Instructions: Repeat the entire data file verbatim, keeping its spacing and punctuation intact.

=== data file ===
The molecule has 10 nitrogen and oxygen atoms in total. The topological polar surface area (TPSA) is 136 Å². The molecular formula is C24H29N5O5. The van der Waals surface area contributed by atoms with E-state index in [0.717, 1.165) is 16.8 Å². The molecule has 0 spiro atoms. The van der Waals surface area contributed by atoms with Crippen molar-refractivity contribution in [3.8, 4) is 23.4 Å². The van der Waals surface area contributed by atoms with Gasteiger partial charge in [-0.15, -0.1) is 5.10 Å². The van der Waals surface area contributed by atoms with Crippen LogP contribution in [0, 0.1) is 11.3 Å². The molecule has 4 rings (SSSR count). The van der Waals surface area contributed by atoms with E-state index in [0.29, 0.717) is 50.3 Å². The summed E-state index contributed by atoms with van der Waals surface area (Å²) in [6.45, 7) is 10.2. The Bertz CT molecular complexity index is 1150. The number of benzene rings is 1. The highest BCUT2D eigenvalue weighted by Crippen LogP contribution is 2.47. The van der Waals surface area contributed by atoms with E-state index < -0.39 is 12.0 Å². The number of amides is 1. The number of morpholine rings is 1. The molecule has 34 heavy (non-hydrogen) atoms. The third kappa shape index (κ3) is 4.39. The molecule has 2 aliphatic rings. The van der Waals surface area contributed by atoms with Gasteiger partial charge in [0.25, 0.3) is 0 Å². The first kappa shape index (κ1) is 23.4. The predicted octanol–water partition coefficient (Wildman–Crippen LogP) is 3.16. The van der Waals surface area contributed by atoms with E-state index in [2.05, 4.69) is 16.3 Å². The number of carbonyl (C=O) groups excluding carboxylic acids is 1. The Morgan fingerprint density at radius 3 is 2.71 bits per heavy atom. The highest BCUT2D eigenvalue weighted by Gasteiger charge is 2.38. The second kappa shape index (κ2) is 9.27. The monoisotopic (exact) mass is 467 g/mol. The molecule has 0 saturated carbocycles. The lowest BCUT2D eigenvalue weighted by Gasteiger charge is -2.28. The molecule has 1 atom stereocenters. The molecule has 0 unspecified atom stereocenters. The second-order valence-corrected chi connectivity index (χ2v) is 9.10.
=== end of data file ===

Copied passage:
The molecule has 10 nitrogen and oxygen atoms in total. The topological polar surface area (TPSA) is 136 Å². The molecular formula is C24H29N5O5. The van der Waals surface area contributed by atoms with E-state index in [0.717, 1.165) is 16.8 Å². The molecule has 0 spiro atoms. The van der Waals surface area contributed by atoms with Crippen molar-refractivity contribution in [3.8, 4) is 23.4 Å². The van der Waals surface area contributed by atoms with Gasteiger partial charge in [-0.15, -0.1) is 5.10 Å². The van der Waals surface area contributed by atoms with Crippen LogP contribution in [0, 0.1) is 11.3 Å². The molecule has 4 rings (SSSR count). The van der Waals surface area contributed by atoms with E-state index in [0.29, 0.717) is 50.3 Å². The summed E-state index contributed by atoms with van der Waals surface area (Å²) in [6.45, 7) is 10.2. The Bertz CT molecular complexity index is 1150. The number of benzene rings is 1. The highest BCUT2D eigenvalue weighted by Crippen LogP contribution is 2.47. The van der Waals surface area contributed by atoms with E-state index < -0.39 is 12.0 Å². The number of amides is 1. The number of morpholine rings is 1. The molecule has 34 heavy (non-hydrogen) atoms. The third kappa shape index (κ3) is 4.39. The molecule has 2 aliphatic rings. The van der Waals surface area contributed by atoms with Gasteiger partial charge in [0.25, 0.3) is 0 Å². The first kappa shape index (κ1) is 23.4. The predicted octanol–water partition coefficient (Wildman–Crippen LogP) is 3.16. The van der Waals surface area contributed by atoms with E-state index in [2.05, 4.69) is 16.3 Å². The number of carbonyl (C=O) groups excluding carboxylic acids is 1. The Morgan fingerprint density at radius 3 is 2.71 bits per heavy atom. The highest BCUT2D eigenvalue weighted by Gasteiger charge is 2.38. The second kappa shape index (κ2) is 9.27. The monoisotopic (exact) mass is 467 g/mol. The molecule has 0 saturated carbocycles. The lowest BCUT2D eigenvalue weighted by Gasteiger charge is -2.28. The molecule has 1 atom stereocenters. The molecule has 0 unspecified atom stereocenters. The second-order valence-corrected chi connectivity index (χ2v) is 9.10.